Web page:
“The key question is, ‘Are we a democracy or not? If we are, and wish to remain one, then voter turnout should be maximized,” Kearney said.

Whether the vision is to maximize voter turnout or to abide by ideology, the student body is divided by partisanship over this possible reform.  In this case, post-election reports around the world attest to automatic voter registration as a positive influence on turnout rates, but N.C. State students are not persuaded.



Fall 2012 Poll [download the data used]


  1. Christopher David

    I think that the gap between faculty and students can best be explained by which group has the best information, as opposed to party affiliation. Just as I trust my professors to know the subject they teach better than me, this is also the case.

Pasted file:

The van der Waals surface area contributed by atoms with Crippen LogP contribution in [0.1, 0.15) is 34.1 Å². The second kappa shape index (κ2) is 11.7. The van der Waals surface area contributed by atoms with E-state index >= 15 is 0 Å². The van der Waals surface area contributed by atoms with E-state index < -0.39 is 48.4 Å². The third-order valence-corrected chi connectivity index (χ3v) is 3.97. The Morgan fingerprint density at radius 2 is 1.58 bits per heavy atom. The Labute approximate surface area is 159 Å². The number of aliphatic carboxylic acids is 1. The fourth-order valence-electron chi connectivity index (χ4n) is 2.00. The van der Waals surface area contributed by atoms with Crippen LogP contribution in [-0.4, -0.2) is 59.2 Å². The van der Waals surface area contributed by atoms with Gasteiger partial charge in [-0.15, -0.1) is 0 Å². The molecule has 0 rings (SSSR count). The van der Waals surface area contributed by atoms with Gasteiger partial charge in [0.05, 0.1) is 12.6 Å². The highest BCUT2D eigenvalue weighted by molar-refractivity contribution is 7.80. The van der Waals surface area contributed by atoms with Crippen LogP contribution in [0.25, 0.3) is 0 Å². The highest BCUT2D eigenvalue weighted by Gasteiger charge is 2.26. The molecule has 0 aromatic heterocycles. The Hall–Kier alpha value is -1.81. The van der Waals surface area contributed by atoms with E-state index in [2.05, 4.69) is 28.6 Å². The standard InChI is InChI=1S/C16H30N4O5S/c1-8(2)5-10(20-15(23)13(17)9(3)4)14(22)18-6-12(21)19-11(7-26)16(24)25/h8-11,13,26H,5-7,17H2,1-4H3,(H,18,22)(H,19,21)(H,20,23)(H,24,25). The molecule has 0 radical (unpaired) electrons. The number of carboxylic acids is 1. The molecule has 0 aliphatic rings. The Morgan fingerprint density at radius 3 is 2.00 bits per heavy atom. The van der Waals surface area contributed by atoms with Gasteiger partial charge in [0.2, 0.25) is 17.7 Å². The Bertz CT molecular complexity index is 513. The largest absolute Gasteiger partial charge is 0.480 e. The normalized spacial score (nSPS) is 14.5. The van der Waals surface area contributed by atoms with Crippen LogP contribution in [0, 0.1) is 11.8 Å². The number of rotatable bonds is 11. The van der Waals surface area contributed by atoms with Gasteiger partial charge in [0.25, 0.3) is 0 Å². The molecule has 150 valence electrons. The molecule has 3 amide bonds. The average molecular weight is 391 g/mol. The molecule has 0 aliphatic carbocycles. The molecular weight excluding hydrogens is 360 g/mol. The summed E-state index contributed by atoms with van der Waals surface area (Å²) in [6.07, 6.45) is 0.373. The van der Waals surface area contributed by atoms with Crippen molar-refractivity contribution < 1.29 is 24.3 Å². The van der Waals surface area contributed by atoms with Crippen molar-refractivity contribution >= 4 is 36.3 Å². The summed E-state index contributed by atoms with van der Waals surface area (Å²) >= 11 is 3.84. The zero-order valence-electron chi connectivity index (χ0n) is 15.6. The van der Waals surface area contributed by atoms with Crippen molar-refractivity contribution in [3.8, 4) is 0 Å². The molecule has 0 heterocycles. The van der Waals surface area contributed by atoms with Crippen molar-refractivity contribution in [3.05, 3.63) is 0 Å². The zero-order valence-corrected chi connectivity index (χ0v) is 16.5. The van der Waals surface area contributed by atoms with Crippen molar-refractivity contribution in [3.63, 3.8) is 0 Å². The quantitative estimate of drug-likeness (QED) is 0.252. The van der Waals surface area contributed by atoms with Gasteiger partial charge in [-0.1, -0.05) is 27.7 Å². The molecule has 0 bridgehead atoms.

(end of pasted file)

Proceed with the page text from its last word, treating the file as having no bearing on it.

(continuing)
I am an older student who grew up in the Jim Crow south. We white students were taught many wrong lessons–most in my case came from sources other than my parents. Many were subtle and some were blatantly wrong. Regardless of origins, it is up to the individual to think critically and eliminate mislearned conceptions. Everytime I discover something I’ve wrongly thought, it is enlightening to me and feels good! There is no shame in admitting this–there is shame in holding on to wrong ideas.

  2. Well said Christopher!